Waste tyresWaste tyres are a popular fuel for cement kilns. They are a real problem in waste terms, and are attractive to kilns because they have a high energy content. In many instances tyres are the only "alternative" fuel that a kiln might use.

Some cement kilns can accept whole tyres, while others require that the tyres first be chipped.

A Friends of the Earth report, Gone to Blazes reports that tests of tyre burning at four California kilns showed the following emission increases when compared to coal:

Emission % Increase Number of Tests
Dioxins 53% - 100% 4/4
PAHs* 296% - 2230% 3/4
Lead 59% - 475% 3/4
Chromium 727% 1/3
*PAHs = Polycyclic Aromatic Hydrocarbons - many are carcinogenic

A significant increase of zinc and lead input to the kiln, and between a two to five times increase in dioxin emissions were found in a German study of a Belgian kiln burning tyres.

There is plenty of tyre burning information here. A report, Options for the use and disposal of waste tyres, examines both the problems with burning tyres and alternative uses for waste tyres in the South African context.

Although about a test burn case at a paper mill facility, the note International paper and a boiler full of tyres has some interesting legal perspectives on test burns of tyres.

Although about a dedicated tyre incinerator, a letter to the Dixie County Advocate newspaper summarises very nicely a community's concerns about tyre burning.

Blended and Processed Fuels

Blending plants take waste a create fuel products from them. They are given fancy names like Cemfuel, Climafuel and Profuel to make them sound green and to disguise the fact that they are actually just waste, often hazardous, in a different form. Manufacturers of such fuels claim that they are helping to recycle waste that otherwise cannot be recycled.

Some of these products are known as SLFs (Secondary Liquid Fuels). SLFs are a blend of organic and solvent wastes. Materials used in such fuels include Oils, Non Halogenated Solvents, Halogenated Solvents, Organic Acids. Glycols, Distillation Residues, Solvent Based Inks, Paints and Adhesives, Aqueous/Organic Mixtures, Viscous Organic Liquids, Toxic Solvents, Organic Sludges and Amines/Alkali. Such fuels can replace up to 40% of the traditional fuels used in the kilns. They are used by injecting them into the kiln burner.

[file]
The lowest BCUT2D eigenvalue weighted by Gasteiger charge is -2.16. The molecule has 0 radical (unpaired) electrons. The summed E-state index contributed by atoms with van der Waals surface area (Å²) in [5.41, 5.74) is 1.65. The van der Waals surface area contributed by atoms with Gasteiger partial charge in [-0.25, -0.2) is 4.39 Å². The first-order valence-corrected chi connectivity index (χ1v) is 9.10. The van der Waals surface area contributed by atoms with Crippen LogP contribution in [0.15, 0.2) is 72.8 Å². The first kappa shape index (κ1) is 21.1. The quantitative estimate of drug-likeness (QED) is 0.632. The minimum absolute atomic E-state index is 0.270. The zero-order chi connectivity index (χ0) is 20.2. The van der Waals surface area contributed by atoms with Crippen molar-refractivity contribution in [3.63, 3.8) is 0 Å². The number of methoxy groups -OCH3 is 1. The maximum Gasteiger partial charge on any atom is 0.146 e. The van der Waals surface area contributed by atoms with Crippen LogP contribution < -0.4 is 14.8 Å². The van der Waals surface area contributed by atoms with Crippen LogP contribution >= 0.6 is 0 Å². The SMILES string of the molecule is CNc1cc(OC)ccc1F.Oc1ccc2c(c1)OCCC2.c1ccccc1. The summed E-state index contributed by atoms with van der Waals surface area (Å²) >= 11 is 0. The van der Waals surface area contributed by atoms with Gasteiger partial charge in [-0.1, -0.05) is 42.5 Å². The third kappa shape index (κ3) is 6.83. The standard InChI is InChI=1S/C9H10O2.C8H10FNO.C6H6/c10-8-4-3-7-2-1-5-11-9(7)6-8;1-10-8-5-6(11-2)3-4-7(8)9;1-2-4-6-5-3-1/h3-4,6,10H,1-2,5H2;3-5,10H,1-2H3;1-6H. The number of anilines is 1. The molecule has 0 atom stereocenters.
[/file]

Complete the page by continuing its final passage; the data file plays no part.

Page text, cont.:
One of the best known SLFs is Cemfuel, produced by a Castle Cement affiliate company in Britain. Castle had hoped that, once waste had been turned into Cemfuel, it would be classed as a fuel and would therefore no longer be seen to be waste. This would mean that it would not be subject to the trade restrictions imposed upon waste through mechanisms such as the Basel Convention. This hope was, however, for the moment at least, dashed in a court case where the judge deemed that Cemfuel remained waste until such time as it was burned and the energy recovered.

Fuels such as Climafuel and Profuel are made from cardboard, paper, plastics, textiles, carpet and other fibrous wastes that are expensive or difficult to recycle and would, says the industry, otherwise be disposed of in landfill sites. The materials are shredded and ground to pieces of about 20mm in size, and then mixed.

Meat and Bone Meal (MBM) products are produced at animal rendering plants through the high temperature processing of animal remains, largely waste from abattoirs. The fuel is the granular solid residue that is left after the tallow (fat) has been rendered out.

Processed Sewerage Pellets (PSP) are made from the sludge from sewerage works. The sludge is treated by drying and then the application of heat to produce a sterile, glassy, pelletised material.